A laboratory worker in China. Photo: Xinhua

Pathologists, microbiologists and public health experts from the University of Hong Kong have expressed different views about the lethality of the Wuhan coronavirus in a bid to help governments shape their strategies against the epidemic.

Based on different scientific evidence and viewpoints, some said the mortality or fatality rate, which indicates the lethality of the Wuhan coronavirus could be as low as 0.6% and that it may go down further if more minor cases are recorded.

Others said even if the mortality rate was between 1-2%, compared with 7% of the severe acute respiratory syndrome (SARS), the Wuhan virus could kill tens of thousands of people due to it being highly contagious.

John Nicholls. Photo: croucher.org.hk

The fatality rate of the Wuhan disease in mainland China was between 2.2% and 2.4% but the percentage outside mainland China was 0.6%, given that only two people had died from 321 confirmed cases, John Nicholls, a Clinical Professor in Pathology at the University of Hong Kong, told Asia Times in an email.

“Whether this difference reflects a delay in disease progression, different criteria in reporting or other treatment factors requires further investigation, but whichever figure you choose, there is certainly a reduced mortality compared with Sars or Middle East Respiratory Syndrome (Mers),” Nicholls said.

In an unpublished transcript from a February 6 conference call with personnel at Hong Kong’s CLSA investment group, which has been widely circulated on the internet, Prof Nicholls is quoted as saying that “a correct comparison is not SARS or Mers but a severe cold. Basically this is a severe form of the cold.”

(Note: Asia Times takes no responsibility for the accuracy of the transcript).

According to China’s National Health Commission, the number of people infected with the Wuhan coronavirus amounted to 31,774 as of Friday, with the death toll at 722. The fatality rate, or the ratio of the number of deaths to infections, is 2.27%. The figure has remained at around 2.2% since late January.

As of Wednesday, the number of infections in Hubei province totalled 19,665, 70% of the total number on the mainland. The death toll in the central China province amounted to 549 – about 97.5% of all deaths reported in the country to date. The fatality rate in the province was 2.79%.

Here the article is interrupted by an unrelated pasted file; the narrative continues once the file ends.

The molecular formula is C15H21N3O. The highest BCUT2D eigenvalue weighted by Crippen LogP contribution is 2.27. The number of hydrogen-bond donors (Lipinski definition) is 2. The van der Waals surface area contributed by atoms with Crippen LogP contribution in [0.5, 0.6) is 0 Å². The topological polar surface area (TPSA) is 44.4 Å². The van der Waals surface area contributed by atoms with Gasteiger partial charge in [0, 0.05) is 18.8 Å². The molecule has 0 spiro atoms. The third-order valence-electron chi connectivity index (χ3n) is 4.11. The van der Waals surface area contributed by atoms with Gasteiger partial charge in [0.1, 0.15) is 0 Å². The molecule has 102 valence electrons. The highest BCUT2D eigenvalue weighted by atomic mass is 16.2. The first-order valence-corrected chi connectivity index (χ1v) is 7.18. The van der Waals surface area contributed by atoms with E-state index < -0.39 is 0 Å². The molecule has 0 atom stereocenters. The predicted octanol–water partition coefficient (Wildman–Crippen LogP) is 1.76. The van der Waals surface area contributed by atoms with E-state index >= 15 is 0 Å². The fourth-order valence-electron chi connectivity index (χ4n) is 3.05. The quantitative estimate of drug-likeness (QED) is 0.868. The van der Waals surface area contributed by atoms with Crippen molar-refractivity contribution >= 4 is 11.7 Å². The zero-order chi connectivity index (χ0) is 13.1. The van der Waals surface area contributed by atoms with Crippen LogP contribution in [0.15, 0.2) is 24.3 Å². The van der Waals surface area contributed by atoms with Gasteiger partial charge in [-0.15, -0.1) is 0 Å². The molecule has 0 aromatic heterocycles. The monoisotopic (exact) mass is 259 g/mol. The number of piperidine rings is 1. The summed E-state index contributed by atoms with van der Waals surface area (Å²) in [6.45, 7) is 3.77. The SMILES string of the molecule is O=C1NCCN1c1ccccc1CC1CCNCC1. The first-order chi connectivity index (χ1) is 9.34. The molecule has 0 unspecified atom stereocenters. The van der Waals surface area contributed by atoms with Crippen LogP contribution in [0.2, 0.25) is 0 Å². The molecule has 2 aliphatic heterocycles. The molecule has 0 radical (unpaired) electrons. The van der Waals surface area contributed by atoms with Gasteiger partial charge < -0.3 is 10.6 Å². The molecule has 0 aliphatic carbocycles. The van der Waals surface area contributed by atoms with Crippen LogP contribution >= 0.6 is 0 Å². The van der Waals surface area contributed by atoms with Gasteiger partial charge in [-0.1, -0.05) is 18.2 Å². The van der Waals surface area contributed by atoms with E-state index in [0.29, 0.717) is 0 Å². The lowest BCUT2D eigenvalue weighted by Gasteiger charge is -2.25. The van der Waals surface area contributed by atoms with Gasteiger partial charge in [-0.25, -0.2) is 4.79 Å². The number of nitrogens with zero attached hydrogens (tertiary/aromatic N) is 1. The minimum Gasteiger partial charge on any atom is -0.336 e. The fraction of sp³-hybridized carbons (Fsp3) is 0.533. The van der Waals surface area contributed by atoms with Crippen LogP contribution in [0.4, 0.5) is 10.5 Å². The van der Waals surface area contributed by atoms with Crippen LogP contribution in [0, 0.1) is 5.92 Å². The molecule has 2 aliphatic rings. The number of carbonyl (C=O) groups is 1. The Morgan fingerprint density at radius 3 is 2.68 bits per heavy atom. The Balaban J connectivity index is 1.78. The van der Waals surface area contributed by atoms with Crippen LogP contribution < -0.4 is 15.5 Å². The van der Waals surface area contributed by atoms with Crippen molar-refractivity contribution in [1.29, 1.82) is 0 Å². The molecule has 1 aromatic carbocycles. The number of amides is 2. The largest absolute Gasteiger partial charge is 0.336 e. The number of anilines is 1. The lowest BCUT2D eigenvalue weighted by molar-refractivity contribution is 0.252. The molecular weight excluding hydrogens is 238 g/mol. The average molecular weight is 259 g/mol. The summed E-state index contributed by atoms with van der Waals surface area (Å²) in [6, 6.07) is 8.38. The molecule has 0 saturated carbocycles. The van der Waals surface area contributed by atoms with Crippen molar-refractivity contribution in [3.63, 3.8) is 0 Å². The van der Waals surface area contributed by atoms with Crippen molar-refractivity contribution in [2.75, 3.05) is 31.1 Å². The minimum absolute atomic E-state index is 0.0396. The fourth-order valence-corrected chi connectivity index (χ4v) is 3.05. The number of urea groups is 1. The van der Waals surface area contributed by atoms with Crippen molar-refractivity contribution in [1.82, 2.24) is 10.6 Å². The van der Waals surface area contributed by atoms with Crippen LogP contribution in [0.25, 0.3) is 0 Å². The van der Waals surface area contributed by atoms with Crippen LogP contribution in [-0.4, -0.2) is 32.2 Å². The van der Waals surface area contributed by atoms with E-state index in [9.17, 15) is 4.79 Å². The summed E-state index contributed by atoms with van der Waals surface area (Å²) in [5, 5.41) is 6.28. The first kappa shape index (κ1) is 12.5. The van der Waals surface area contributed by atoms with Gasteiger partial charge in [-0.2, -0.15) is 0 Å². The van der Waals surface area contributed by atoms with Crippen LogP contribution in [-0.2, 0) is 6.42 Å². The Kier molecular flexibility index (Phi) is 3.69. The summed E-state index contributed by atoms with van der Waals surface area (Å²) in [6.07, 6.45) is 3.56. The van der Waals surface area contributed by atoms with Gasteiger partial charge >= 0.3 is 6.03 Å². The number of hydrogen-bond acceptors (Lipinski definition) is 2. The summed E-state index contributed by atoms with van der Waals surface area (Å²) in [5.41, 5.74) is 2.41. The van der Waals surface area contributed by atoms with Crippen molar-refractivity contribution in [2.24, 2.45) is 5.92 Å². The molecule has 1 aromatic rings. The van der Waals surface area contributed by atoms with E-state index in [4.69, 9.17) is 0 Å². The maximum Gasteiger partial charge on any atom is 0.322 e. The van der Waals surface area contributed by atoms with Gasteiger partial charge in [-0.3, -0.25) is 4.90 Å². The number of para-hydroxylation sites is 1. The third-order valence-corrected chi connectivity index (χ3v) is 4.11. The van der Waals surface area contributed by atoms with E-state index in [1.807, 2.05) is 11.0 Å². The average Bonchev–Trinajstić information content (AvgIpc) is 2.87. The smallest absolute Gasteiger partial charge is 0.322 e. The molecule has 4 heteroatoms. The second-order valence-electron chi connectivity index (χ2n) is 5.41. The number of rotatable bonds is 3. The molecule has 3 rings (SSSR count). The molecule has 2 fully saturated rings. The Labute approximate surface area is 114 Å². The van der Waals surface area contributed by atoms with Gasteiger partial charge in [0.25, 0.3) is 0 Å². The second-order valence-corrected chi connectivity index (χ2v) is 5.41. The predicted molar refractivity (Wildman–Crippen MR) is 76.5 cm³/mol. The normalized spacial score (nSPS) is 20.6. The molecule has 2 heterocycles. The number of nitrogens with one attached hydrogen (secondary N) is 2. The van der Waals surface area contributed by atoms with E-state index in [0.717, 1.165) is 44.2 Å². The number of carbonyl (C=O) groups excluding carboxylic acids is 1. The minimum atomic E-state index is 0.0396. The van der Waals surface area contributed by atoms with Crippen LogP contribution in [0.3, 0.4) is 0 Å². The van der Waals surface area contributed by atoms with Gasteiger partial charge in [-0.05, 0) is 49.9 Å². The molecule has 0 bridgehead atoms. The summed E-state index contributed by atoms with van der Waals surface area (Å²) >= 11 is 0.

However, a breakdown of the figures in cities in Hubei paints a different picture. In Wuhan, the center of the outbreak with a population of 11 million, the fatality rate was 4.09% with 10,117 people infected and 414 deaths. In Huanggang, the second-largest city in Hubei, with a population of 6.29 million, the fatality rate was 1.6% with 29 people out of 1,807 infected patients having died.

In Tianmen, with a population of 1.73 million, the percentage reached 7.25% as 10 people out of 138 patients died. In Ezhou, with a population of 1.08 million, the percentage was 4.26% as 18 out of 423 people who had the disease died.

It would be useful to track whether there was a significant difference in mortality and morbidity within the major outbreak cities in mainland China, Nicholls said, as that may give an indication on how severe the Wuhan disease is.

It was important not to look at the mortality rate in Wuhan solely but also the figures outside Wuhan, as Hubei province was overwhelmed by a lot of milder cases because people were not admitted to hospital, Nicholls is quoted as saying in the transcript above. “It’s important not [only] to look at the mortality rate in Wuhan but to look at the mortality rate in Shanghai or Shenzhen” where it was much less deadly, he said.

Meanwhile, some other scientists warned that it could be too early to conclude the fatality rate because “it takes time to die from the coronavirus.”

Epidemic in Hong Kong